Nearly 400 Rohingya refugees in Myanmar’s Rakhine state were probably killed by Cyclone Mocha, the country’s parallel National Unity Government and local aid workers told RFA Tuesday.
The NUG said the figure was based on estimates of the damage, since search and rescue teams have not retrieved the bodies and many victims are still missing. The figure has not been independently verified by RFA.
Volunteers from the Muslim Aid and Relief Society who are collecting field data said most of the dead were children, pregnant women and the elderly. They said they are still searching for bodies.
Aung Kyaw Moe, a Rohingya advisor to the National Unity Government, told RFA Tuesday the majority of the victims were from Sittwe township.
“Some are still missing. This is in Sittwe alone,” he said.
“Bodies were found on the streets and under trees. Search and rescue has not been done yet so we can’t pick up the bodies. All the refugee camps were badly damaged.”
He said that the actual number of casualties could be much higher.
‘Refugee camps are open-roof prisons’.
There are 21 Rohingya refugee camps in Rakhine state with 120,000 refugees staying in 13 camps in Sittwe township.
Nay San Lwin, co-founder of the Free Rohingya Coalition, said the refugees were housed in makeshift tents which were mostly destroyed when the cyclone hit.
“Most of the Rohingya refugee camps did not have time to evacuate [ahead of] the cyclone,” he said.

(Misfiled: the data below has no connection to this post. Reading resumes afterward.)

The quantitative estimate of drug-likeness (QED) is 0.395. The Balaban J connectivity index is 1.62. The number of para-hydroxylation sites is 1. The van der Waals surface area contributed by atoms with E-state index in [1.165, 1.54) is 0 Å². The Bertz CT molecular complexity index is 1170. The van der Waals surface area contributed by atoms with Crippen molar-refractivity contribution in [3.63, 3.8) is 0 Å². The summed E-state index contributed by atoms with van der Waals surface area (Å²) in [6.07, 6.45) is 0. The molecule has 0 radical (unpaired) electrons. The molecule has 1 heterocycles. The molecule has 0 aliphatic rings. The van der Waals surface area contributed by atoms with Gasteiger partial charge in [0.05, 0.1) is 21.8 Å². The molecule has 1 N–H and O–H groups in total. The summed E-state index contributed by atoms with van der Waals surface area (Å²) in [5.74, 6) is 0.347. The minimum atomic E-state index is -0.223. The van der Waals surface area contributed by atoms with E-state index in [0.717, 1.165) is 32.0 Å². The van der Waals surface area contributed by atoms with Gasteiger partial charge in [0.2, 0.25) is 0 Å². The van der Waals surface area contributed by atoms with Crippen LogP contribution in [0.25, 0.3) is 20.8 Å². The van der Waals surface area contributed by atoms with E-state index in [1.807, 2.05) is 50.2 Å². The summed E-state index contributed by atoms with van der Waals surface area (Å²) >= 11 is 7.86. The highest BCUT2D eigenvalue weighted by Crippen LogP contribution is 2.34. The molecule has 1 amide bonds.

“Lives are lost when there are no shelters to evacuate the cyclone. The tents were destroyed. Refugee camps are open-roof prisons.”
Residents of Sittwe township said that most of the camps were built close to the sea, leaving them vulnerable to heavy waves, coastal winds and torrential rainfall.
Nearly 1 million Rohingya were forced to leave their homes in Rakhine state following a military crackdown against the Muslim-minory in 2017.
About 740,000 fled to Bangladesh and live in Cox’s Bazar, also hit hard by Cyclone Mocha.
Those who remained live in internally displaced persons camps, poorly funded by the junta and volunteer groups.
Collecting information on cyclone victims has been hard because there are only a few volunteers from the Muslim community collecting data in the field, a member of the data collection team told RFA, speaking on condition of anonymity.
It is also hard to collect data on the ground after Sittwe’s largest telecommunications tower collapsed when the cyclone hit it on May 14, cutting phone lines and internet access.
RFA’s calls to the junta spokesman for Rakhine state, Hla Thein, went unanswered Tuesday.
Cyclone Mocha hit Myanmar’s coast Sunday with sustained winds reaching over 220 kilometers per hour (137 mph).
According to preliminary figures compiled exclusively by RFA, there have been at least 30 deaths due to the cyclone in Rakhine and Chin states, and Ayeyarwady, Magway and Sagaing regions .
Rakhine state and Ayeyarwady region were hit hard by Cyclone Nargis in 2008, leaving nearly 140,000 people dead or missing.
Translated by RFA Burmese. Edited by Mike Firn.